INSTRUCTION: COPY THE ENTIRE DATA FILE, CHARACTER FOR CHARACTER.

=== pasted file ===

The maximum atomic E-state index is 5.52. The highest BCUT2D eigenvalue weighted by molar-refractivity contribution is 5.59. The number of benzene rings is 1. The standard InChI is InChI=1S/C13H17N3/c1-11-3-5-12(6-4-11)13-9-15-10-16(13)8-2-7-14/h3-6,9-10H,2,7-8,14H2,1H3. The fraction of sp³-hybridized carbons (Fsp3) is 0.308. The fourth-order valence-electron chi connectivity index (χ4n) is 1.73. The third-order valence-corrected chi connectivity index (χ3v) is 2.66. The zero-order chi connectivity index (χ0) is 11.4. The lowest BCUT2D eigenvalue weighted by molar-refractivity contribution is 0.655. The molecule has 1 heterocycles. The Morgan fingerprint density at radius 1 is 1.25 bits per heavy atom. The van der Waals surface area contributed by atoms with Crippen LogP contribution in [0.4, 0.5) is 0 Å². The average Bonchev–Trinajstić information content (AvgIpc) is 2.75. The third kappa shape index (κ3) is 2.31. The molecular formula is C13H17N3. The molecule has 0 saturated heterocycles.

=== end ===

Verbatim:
The maximum atomic E-state index is 5.52. The highest BCUT2D eigenvalue weighted by molar-refractivity contribution is 5.59. The number of benzene rings is 1. The standard InChI is InChI=1S/C13H17N3/c1-11-3-5-12(6-4-11)13-9-15-10-16(13)8-2-7-14/h3-6,9-10H,2,7-8,14H2,1H3. The fraction of sp³-hybridized carbons (Fsp3) is 0.308. The fourth-order valence-electron chi connectivity index (χ4n) is 1.73. The third-order valence-corrected chi connectivity index (χ3v) is 2.66. The zero-order chi connectivity index (χ0) is 11.4. The lowest BCUT2D eigenvalue weighted by molar-refractivity contribution is 0.655. The molecule has 1 heterocycles. The Morgan fingerprint density at radius 1 is 1.25 bits per heavy atom. The van der Waals surface area contributed by atoms with Crippen LogP contribution in [0.4, 0.5) is 0 Å². The average Bonchev–Trinajstić information content (AvgIpc) is 2.75. The third kappa shape index (κ3) is 2.31. The molecular formula is C13H17N3. The molecule has 0 saturated heterocycles.